The 8 Dimensions of Self-Care framework by LivingUpp™ offers a holistic approach to building a balanced, healthy life. The Relational Dimension of Self-Care focuses on how you connect with others.
In this dimension, you’ll explore your personal relationships—friendships, partnerships, and family relationships.
By enlisting self-care strategies that support this dimension of your life, you'll be able to create more mutually beneficial, supportive and respectful relationships.
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Here are a few self-care suggestions to support the relational dimension:
Jim Rohn famously said, “You’re the average of the five people you spend most of your time with.”
Think about it: The friends who pop up in your social media news feeds, family members, colleagues -- those you spend the most time with -- directly influence your behaviors, vocabulary, political inclinations, preferences and beliefs.
Be mindful of who you spend time with, and stay connected to your values and personal brand.
The quality of your relationships depends a lot on your ability to establish clear, healthy boundaries.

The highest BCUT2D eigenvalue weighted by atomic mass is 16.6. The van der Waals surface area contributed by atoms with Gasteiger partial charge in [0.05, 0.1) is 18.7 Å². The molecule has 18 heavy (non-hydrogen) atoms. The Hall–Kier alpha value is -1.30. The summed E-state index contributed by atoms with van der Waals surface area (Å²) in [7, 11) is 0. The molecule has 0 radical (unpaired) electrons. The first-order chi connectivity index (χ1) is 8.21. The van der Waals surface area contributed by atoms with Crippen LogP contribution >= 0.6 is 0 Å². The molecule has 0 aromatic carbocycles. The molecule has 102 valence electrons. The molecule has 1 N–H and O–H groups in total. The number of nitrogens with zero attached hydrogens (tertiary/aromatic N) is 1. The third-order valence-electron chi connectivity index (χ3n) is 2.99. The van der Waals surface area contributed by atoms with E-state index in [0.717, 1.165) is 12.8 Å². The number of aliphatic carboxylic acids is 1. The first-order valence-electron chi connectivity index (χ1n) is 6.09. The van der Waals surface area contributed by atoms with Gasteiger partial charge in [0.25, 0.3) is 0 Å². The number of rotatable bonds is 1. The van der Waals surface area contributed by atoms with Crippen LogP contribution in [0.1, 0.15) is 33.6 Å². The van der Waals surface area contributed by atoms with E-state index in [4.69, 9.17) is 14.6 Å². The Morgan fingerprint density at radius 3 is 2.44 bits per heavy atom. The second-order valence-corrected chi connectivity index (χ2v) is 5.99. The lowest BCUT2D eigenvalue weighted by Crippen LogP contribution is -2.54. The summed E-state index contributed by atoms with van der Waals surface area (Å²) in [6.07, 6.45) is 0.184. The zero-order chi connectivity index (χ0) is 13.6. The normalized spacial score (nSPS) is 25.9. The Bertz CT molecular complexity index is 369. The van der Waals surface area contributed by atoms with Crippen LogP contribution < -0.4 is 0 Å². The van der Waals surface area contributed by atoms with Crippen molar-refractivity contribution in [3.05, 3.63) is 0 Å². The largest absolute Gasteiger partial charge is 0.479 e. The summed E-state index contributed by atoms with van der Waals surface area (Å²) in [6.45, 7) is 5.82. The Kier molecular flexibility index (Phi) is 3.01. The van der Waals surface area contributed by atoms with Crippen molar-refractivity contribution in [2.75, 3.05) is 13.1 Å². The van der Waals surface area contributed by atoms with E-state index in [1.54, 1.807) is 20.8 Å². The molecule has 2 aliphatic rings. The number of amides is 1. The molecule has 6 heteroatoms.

Every time you willingly accept something that you secretly believe is unacceptable or disrespectful, you're teaching that person that it's okay to do again. And again. And again.
Even those who are closest to you are not mind-readers, so unless you use your voice to communicate clearly what's okay and what's not okay, it's unlikely they'll know.
This self-care skill can be tricky, so start by practicing boundary-setting within the safety of trusted relationships. Ask for help and support.
Everyone who comes into your life shows up to teach you something.
Regardless of how long they stay, those who enter your life serve as a mirror, pointing you to your inner work and path for growth. Whenever someone irritates you or triggers you in some way, there's a good chance you display similar characteristics and tendencies. That's why you notice it so intensely.
The next time someone says or does something that rubs you the wrong way, take a moment to explore why that might be. Have you behaved similarly in that past? Thank them, even if just silently, for pointing you to your work.
We talk a lot about giving but don't often acknowledge the important of receiving. Receiving can feel awkward, especially for those who are much more comfortable giving. It takes practice. But receiving is a form of giving because it allows others to experience the incredible benefits that come with giving. Make sure you balance your giving with receiving; that's how to create mutually beneficial relationships.
To strengthen this dimension of self-care, choose your circles wisely, establish healthy boundaries, look for mirrors, and balance acts of giving and receiving.
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